Location: Room Ekoln, MVM (Mark-, vatten och miljöcentrum)
Seminar given by visiting Associate Professor Dr. Li Li from The Penn State University.
How and how fast does the Earth surface respond to environmental changes? This question has lingered the earth and environmental science communities for decades, with literature now boasting decades of water flow and chemistry data that record Earth’s response to changing environmental conditions. Natural systems are complex systems where external forcings, internal structure heterogeneity, and process coupling conspire to dictate the magnitude and timing of water flow, reaction rates and fluxes. These complexities present grand challenges for developing general principles, theories, and models to project into the future. In this talk I will show how data, process-based models, and virtual experiments can collaborate to illuminate mechanisms and interrogate the role of individual variables and processes in influencing biogeochemical reactions. I will discuss two examples: one on rates of chemical weathering as determined by water-reacting mineral contact time, the other on the differentiation and controls of production and export rates of Dissolved Organic Carbon (DOC) at the catchment scale.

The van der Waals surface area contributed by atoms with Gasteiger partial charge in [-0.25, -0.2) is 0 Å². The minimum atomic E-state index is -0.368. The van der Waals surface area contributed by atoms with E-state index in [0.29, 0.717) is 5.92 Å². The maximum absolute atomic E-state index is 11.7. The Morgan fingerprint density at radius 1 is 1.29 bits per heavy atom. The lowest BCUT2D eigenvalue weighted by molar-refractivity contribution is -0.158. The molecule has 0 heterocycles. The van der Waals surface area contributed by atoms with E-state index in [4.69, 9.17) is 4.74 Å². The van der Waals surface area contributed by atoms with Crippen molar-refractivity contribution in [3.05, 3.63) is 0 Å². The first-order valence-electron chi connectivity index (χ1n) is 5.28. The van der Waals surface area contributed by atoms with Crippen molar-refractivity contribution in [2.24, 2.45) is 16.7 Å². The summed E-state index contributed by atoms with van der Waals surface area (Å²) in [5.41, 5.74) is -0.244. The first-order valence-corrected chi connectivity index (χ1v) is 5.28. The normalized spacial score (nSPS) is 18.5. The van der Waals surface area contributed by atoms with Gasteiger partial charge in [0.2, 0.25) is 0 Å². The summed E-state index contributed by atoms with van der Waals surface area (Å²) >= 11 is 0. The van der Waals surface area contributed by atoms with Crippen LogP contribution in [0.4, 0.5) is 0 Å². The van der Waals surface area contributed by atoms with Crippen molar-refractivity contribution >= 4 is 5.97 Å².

Dr Li Li, Associate Professor, Civil and Environmental Engineering, The Penn State University, USA (http://LiReactiveWater.com). Li obtained her PhD from Princeton University and subsequently worked at the Lawrence Berkeley National Laboratory in USA before joining Penn State U. in 2009. Currently she is on sabbatical as a visiting professor at the ECHO lab at École polytechnique fédérale de Lausanne (EPFL), Switzerland. Li was trained as an environmental geochemist but has broad interdisciplinary interests at the interface of hydrology and biogeochemistry. Her research group asks broad questions on how external drivers and internal structure characteristics of natural systems influence their hydrological and biogeochemical functioning. Her group generally uses process-based models and data analysis approaches, and collaborate widely with field scientists. Li has been actively involved in the scientific community at large, including organizing conference sessions and workshops and serving as an associate editor for Water Resources Research.